“Hello Sheila, I’m in Ezekiel’s Tomb, how are you doing?” Canon Andrew White, the vicar of St. George’s Anglican Church in Baghdad, said over the phone. “Everything here is intact, glorious and beautiful.”
The short exchange this week between White and his longtime friend Sheila Raviv, stuck in traffic in her hometown of Jerusalem when she received the call, brought an end to months of concern over the fate of the tomb, following reports in Iraqi media outlets that Iraq’s Antiquities and Heritage Authority planned to build a mosque there.
The tomb is located in Al-Kifl, a small town south of Baghdad. As part of the renovations, according to the rumors set off by the report, ancient Hebrew inscriptions and ornaments were being removed.
“I went to make sure that the rumors were not true, and they weren’t,” White told The Jerusalem Post
Raviv had recently written to White, with whom she has been in close contact since he was in Israel in 2000, to express her concern over the condition of the holy site. White said he doubted that the local mullahs, the ruling Shi’ite religious authorities, would indeed allow such a desecration, but told Raviv he’d personally check things out.
The three-hour journey from Baghdad, where White resides, to the Al-Kifl site is considered highly dangerous and necessitated an escort of 30 security personnel. But for White, who also tends to the needs of the eight-member Jewish community of Iraq, “my No. 1 priority in Iraq is maintaining Jewish sites.”
At Ezekiel’s Tomb, White met with the local mullahs, who ensured him that they wanted to maintain the Jewish holy site in its current form while enabling Christians and Muslims, who also consider Ezekiel one of their prophets, to visit the site. White’s photographs of the tomb, which he sent to Raviv, show remnants of whitewash at the bottom of some of the Hebrew inscriptions, most likely left over from Saddam Hussein’s era, and minor damage caused by the efforts to clean the dirt that had accumulated over the years.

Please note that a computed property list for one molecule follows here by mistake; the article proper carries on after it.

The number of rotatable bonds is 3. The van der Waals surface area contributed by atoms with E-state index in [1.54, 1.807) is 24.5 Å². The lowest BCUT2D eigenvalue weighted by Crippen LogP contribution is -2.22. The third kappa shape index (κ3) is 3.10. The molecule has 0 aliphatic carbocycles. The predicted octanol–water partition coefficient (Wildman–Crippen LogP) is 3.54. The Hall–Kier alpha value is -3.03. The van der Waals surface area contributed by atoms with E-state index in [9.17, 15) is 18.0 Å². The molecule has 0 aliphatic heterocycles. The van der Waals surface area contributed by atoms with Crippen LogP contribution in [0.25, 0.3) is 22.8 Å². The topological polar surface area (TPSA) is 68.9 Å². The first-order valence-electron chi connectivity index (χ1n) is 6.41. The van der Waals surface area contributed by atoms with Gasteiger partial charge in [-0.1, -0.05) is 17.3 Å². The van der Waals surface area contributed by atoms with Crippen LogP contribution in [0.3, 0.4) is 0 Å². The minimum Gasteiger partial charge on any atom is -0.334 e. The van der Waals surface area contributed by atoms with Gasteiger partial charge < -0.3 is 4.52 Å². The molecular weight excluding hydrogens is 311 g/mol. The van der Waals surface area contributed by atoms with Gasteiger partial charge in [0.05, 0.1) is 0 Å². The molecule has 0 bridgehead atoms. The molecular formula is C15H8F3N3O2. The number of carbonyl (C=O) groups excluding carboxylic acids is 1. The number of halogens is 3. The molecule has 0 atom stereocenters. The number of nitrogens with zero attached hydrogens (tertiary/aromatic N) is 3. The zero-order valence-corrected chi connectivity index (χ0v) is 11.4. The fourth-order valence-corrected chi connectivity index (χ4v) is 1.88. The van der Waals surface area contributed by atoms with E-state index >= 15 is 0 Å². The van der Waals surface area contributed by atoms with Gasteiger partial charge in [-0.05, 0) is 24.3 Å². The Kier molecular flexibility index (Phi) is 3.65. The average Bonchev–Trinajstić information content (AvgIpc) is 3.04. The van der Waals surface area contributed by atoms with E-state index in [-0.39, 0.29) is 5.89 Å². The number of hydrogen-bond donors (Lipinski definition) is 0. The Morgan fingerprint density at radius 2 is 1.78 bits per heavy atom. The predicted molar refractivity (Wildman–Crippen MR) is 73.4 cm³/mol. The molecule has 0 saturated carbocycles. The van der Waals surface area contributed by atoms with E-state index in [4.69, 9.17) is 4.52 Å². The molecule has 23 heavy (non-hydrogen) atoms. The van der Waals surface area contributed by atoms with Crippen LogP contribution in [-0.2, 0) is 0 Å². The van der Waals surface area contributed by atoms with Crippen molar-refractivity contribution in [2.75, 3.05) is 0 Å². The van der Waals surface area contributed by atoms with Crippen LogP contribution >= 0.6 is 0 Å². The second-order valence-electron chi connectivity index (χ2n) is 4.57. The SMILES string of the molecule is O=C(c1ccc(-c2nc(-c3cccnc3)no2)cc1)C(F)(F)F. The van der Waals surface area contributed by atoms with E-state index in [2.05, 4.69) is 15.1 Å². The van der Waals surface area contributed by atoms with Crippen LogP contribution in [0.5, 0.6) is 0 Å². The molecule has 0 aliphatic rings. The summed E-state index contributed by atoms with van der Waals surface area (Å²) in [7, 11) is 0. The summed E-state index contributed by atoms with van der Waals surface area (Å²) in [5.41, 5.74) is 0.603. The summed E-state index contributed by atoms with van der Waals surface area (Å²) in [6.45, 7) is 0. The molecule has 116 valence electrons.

While local Muslims continue to pray in the tomb’s shrine, there is no concept of it being a Muslim place of worship, White went on to explain, noting the presence of a mosque next to the tomb.
“The mullahs were very positive about preserving the site, and even asked me to provide Jewish Bibles in Hebrew,” White said.
For Shmuel Moreh, a professor of Arabic Literature at Hebrew University, relief over the news – which he had also recently received from an Iraqi source – was mixed with a feeling of victory.
A year ago, an Iraqi acquaintance told Moreh of the local religious authorities’ reported intentions. Since then, Moreh, a recipient of the 1999 Israel Prize in Middle Eastern studies as well as chairman of the Association of Jewish Academics from Iraq, utilized all his skills and connections to prevent what could have been irreversible damage to an important religious heritage site.
Moreh told the Post
on Thursday of his efforts with the Shi’ite and secular leadership to prevent what seemed like genuine intentions to modify the religious character of Ezekiel’s Tomb. One of his contacts, a distinguished scholar respected by the Shi’a authorities for his traceable lineage to the house of the prophet Muhammad, personally delivered a letter from Moreh on the issue to the Iraqi president and prime minister.
Moreh also cited a letter that Ayatollah al-Rikabi had sent to Iraq’s
foremost religious Shi’a authority, Grand Ayatollah Ali al-Sistani,
requesting that the tomb remain in its current form as a Jewish holy
site. Rikabi also told Sistani that Shi’ites should be sensitive to
needs pertaining to holy sites, reminding him of the difficulties facing
Shi’ites who were prevented by Wahabis from visiting religious sites.
It may have been efforts by Moreh and Jewish communities around the
world that ensured the tomb was kept in its original form, or the whole
affair may have been a result of a misunderstanding – or even a rumor
deliberately spread by foes to besmirch the Shi’ites. But both White and
Moreh stressed to the Post
the dire condition of
many other ancient Jewish sites in Iraq, such as the tombs of the
prophets Jonah, Nahum, Ezra and Daniel, some of which lay in ruins with
no one to maintain them.
“We must speak out and not remain silent,” Moreh said.